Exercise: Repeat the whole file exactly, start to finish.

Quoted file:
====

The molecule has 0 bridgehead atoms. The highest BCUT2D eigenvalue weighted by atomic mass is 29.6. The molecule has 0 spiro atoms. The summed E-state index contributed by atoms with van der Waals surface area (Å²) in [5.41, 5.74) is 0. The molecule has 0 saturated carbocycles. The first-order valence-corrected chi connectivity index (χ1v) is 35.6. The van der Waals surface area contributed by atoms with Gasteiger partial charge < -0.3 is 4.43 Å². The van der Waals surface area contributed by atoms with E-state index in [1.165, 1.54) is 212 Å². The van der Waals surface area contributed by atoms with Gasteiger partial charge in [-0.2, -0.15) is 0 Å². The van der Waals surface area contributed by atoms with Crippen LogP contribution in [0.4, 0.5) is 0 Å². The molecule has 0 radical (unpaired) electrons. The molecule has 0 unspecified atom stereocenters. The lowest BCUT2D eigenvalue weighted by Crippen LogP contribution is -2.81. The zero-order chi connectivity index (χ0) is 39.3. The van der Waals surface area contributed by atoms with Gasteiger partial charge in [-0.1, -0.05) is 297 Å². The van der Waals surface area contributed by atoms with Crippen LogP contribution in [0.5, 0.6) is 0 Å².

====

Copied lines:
The molecule has 0 bridgehead atoms. The highest BCUT2D eigenvalue weighted by atomic mass is 29.6. The molecule has 0 spiro atoms. The summed E-state index contributed by atoms with van der Waals surface area (Å²) in [5.41, 5.74) is 0. The molecule has 0 saturated carbocycles. The first-order valence-corrected chi connectivity index (χ1v) is 35.6. The van der Waals surface area contributed by atoms with Gasteiger partial charge < -0.3 is 4.43 Å². The van der Waals surface area contributed by atoms with E-state index in [1.165, 1.54) is 212 Å². The van der Waals surface area contributed by atoms with Gasteiger partial charge in [-0.2, -0.15) is 0 Å². The van der Waals surface area contributed by atoms with Crippen LogP contribution in [0.4, 0.5) is 0 Å². The molecule has 0 radical (unpaired) electrons. The molecule has 0 unspecified atom stereocenters. The lowest BCUT2D eigenvalue weighted by Crippen LogP contribution is -2.81. The zero-order chi connectivity index (χ0) is 39.3. The van der Waals surface area contributed by atoms with Gasteiger partial charge in [-0.1, -0.05) is 297 Å². The van der Waals surface area contributed by atoms with Crippen LogP contribution in [0.5, 0.6) is 0 Å².